Sociability is Fidelity Bank & Trust’s differentiator

Fidelity Bank & Trust’s Bryan VanderLee (left) and Mindy Burds, interview James Kennedy, Jr., president of the Dubuque, Iowa-based bank, on a recent edition of “Fidelity Talks.”

EDITOR’S NOTE: In the fall of 2020, Newsweek magazine pointed its lens at the banking industry to assess the product-and-service offerings at America’s banks. Partnering with LendingTree, the magazine analyzed a host of metrics — from account offering to fee structures, from the frequency of consumer complaints to the bank’s responsiveness, from the availability of digital offerings to their ease of use — in order to identify stand-out institutions that people might want to consider doing business with. BankBeat isolated the Best Small Banks in our readership area, and reached out to the smallest ones to learn the story behind the metrics. Previously, we covered Security First Bank in Lincoln, Neb., and TrailWest Bank in Lolo, Mont.


National recognition by Newsweek surprised the team at Fidelity Bank & Trust, Dubuque, which serves 27 communities in northeast Iowa, plus two in Wisconsin and one in Illinois. The $1.5 billion bank is “very social,” said Kathy McAllister, chief retail and marketing officer. Getting a boost from a national magazine injected some octane in the bank’s already high-performance marketing strategy. In terms of its competitive edge, McAllister points to the bank’s social engagement and its investment in being the “local” provider.

In 2020, the bank launched a video series called “Love Your Local” as a boost to small-business customers. One business is selected per month from across the bank’s footprint. The marketing team conducts an on-camera interview with the business owner, shoots the b-roll, and performs all of the editing. Each video closes with a $50 drawing good at that business. The drawing too is designed for maximum engagement. Customers can only enter if they visit the featured business, McAllister explained. “That gets them inside the business; gives them an opportunity to look around.” A recent “Love Your Local” video received 7,000 views, McAllister said. 

In the thick of the pandemic when many businesses had to close, the team pivoted to create “Love Your Local Heroes,” featuring first responders and front-line medical workers.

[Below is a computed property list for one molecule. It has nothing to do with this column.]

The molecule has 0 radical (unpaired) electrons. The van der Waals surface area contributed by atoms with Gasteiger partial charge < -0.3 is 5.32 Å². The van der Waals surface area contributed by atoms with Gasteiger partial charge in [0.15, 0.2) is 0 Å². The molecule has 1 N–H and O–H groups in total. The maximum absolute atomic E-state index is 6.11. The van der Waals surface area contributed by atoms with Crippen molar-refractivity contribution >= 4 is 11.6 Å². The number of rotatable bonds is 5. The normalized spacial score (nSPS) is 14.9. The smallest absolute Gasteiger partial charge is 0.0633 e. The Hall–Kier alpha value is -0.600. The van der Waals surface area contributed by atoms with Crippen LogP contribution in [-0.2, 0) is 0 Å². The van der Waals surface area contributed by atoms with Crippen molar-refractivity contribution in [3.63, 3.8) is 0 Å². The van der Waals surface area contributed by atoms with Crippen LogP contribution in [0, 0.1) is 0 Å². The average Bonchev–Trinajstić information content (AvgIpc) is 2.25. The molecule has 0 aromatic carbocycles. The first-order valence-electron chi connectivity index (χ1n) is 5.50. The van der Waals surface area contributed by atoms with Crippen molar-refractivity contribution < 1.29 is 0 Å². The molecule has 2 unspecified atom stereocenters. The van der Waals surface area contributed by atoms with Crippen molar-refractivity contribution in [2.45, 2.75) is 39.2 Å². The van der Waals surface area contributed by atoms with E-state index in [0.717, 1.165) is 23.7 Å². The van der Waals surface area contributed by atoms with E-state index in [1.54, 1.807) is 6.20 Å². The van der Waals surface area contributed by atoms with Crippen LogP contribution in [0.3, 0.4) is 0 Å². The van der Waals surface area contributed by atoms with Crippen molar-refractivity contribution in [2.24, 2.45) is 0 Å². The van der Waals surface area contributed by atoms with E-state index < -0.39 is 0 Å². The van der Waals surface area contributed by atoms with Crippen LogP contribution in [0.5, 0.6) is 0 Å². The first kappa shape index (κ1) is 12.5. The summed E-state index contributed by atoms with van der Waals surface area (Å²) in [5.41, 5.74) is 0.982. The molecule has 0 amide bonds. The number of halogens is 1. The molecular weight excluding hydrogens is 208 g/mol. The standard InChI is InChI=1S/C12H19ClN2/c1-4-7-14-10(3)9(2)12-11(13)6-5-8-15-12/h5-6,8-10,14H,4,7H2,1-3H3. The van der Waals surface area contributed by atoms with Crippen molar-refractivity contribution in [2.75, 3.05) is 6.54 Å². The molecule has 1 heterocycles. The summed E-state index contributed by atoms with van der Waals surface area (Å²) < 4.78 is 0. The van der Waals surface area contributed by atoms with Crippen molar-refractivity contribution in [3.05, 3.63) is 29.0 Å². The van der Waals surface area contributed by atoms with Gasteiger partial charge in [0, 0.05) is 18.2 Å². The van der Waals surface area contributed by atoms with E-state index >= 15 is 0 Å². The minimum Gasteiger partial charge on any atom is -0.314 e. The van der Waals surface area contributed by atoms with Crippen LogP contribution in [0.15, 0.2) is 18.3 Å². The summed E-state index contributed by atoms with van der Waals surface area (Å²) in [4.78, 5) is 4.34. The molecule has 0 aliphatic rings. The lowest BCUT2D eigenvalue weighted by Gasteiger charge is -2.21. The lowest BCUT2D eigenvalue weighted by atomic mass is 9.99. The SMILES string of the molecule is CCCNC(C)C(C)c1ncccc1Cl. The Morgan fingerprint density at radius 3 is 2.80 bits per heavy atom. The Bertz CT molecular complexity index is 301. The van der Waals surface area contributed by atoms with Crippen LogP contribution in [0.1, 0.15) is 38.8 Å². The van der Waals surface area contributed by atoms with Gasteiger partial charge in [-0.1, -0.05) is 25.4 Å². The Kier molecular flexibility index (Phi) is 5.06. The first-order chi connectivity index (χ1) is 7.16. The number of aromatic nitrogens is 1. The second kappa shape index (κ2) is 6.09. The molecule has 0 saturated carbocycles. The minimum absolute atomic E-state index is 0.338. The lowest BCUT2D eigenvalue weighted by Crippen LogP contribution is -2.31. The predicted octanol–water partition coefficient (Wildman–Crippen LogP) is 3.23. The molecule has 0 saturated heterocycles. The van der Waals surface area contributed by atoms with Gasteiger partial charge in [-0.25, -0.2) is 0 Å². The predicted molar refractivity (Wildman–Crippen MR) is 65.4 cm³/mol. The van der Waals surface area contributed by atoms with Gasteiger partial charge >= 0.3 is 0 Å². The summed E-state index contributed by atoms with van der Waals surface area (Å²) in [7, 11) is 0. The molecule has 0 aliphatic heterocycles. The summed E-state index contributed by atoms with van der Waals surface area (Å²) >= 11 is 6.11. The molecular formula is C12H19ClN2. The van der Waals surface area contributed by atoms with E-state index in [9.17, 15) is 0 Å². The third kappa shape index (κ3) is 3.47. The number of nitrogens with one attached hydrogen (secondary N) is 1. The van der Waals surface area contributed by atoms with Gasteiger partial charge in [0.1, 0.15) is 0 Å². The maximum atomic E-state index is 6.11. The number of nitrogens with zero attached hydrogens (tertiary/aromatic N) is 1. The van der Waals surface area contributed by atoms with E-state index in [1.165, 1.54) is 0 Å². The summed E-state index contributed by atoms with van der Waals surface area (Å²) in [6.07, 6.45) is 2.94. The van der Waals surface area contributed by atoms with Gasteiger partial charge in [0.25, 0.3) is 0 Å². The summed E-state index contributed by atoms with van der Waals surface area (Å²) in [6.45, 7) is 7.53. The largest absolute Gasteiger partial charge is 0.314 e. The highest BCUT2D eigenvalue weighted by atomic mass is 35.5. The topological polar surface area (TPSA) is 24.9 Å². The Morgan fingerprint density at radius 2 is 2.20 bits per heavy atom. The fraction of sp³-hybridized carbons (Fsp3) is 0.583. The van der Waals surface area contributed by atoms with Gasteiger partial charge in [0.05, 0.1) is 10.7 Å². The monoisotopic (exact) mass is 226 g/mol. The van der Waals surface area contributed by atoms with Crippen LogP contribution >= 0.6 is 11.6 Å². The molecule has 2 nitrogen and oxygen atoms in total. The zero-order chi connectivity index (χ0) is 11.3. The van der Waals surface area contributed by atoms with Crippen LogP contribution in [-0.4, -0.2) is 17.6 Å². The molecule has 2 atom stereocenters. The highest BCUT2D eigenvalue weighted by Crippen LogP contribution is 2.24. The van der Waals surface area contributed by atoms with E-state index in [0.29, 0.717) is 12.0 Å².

In 2021, Fidelity Bank & Trust turned its camera inward to launch a talk show — “a bit like Regis and Kathie Lee,” McAllister said. This program is for employees. “Fidelity Talks” is hosted by Bryan VanderLee, chief financial officer, and Mindy Burds, chief operating officer. In each episode — and the bank plans to produce 40 this year — product education is sprinkled between coffee talk, jokes, prizes, canned laughter, and short interviews with employees. These videos are also shot and edited by the in-house marketing team. 

“It has to be fun if you want the staff to watch,” McAllister said. The laughs keep people engaged long enough to learn something new — such as how one of the bank’s checking account rewards programs worked. “We thought there was some confusion on that account,” McAllister said. Once the program was explained on “Fidelity Talks,” the bank saw an increase in sales for that account type. “It’s so funny,” McAllister said. “We’re laughing all the time.”

And in a throw-back to a simpler time, the bank remains bullish on its Five Star Club, an active (except for in 2020) travel club for ages 50 and up. Day trips, domestic and international tours all will resume in the second half of 2021. Many of Fidelity’s competitors have moved away from travel clubs in recent years, McAllister reported. But in small communities, where bankers know their neighbors and vice versa, the pent-up demand to see the world is palpable. “We are very excited to get going again.”